• Last modified 1754 days ago (Aug. 28, 2014)


"Garden fairy" spreads magic colors

Staff writer

Her main supervisor couldn’t remember her last name. To the ladies of Main Street Ministries in Hillsboro, she is known as, simply, “Terry the Garden Fairy.”

Terry Shewey said that six or seven years ago, the MSM director at the time, Lillian Bookless, asked her to help with a garden they were planning for the corner of W. D St. and Main St. Bookless knew Shewey from church, and knew she had an interest in and talent for gardening.

Shewey has been working her magic on the place ever since.

“I’d get the flowers in the spring, and plant them initially with help from the ladies of Main Street Ministries,” she said. “And I’d have help with watering them.”

After the initial planting, Shewey said, it only takes up a half hour of her time per week. It’s enough however, to make a positive impact on the MSM residents.

“We all love it,” MSM director Jennifer Newell said. “It attracts butterflies and hummingbirds. None of us are great green thumbs. It gives us a better appearance to the community, and it’s a nice corner right on Main Street.”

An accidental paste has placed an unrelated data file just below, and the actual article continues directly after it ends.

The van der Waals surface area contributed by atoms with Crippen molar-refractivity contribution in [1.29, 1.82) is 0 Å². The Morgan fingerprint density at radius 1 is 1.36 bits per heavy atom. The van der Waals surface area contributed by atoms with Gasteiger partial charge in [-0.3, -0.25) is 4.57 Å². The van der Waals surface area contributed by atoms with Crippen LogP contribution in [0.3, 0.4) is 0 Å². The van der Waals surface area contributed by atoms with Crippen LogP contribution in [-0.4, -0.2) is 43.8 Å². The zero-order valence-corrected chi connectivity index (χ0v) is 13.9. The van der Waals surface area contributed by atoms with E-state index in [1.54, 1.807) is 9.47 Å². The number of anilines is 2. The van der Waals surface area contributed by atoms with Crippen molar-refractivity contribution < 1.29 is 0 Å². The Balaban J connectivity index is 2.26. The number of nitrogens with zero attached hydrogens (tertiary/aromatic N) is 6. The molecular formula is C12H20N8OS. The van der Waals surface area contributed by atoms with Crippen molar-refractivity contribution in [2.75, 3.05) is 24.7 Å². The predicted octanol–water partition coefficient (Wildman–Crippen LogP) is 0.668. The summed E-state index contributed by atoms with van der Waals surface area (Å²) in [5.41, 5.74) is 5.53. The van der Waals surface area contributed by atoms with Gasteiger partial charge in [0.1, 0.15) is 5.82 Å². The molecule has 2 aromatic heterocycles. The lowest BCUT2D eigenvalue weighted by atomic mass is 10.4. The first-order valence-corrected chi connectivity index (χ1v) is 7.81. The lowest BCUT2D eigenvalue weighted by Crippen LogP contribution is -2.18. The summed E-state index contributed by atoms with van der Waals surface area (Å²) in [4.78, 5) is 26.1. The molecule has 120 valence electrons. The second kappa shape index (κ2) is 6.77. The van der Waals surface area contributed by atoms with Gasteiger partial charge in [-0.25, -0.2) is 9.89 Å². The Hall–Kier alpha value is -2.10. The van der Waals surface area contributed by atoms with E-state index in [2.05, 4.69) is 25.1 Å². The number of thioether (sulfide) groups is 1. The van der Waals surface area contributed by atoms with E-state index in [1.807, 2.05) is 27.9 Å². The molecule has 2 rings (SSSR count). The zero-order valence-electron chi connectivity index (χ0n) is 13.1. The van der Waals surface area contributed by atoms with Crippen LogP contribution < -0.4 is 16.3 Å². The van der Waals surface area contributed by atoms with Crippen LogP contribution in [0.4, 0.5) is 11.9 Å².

Shewey said the ladies of MSM do most of the watering and daily upkeep, but they leave the weeding to her.

“They tell me I better handle that,” she said. “They can’t really tell the difference between what’s a flower and what’s a weed.”

Terry the Garden Fairy has had some magical help of her own in recent years. While MSM had money in its budget for a garden when she started, it has recently subsisted on the help of a stranger.

“I’d go get everything I need, and at the checkout line, they’d say we had an anonymous donation and that everything’s paid for,” Shewey said.

The mystery donor used to give money to the Hillsboro Garden Center, but since that closed, Shewey said the donor has changed venues and given money to Serenity Gardens, and the money has gone toward mulch and other gardening amenities in addition to flowers.

The garden consists mostly of perennial and annual flowers, though she wants the garden to get more perennials so she won’t have to purchase new plants every year. That isn’t to say, however, that she doesn’t enjoy the work.

“It’s kind of therapeutic for me,” she said.

She earned her moniker from the women because she never lets the plants die, but also because she chooses to do her watering late at night, after the sun has gone down.

“The cops that drive by have gotten used to seeing me out there by now,” she said.

Last modified Aug. 28, 2014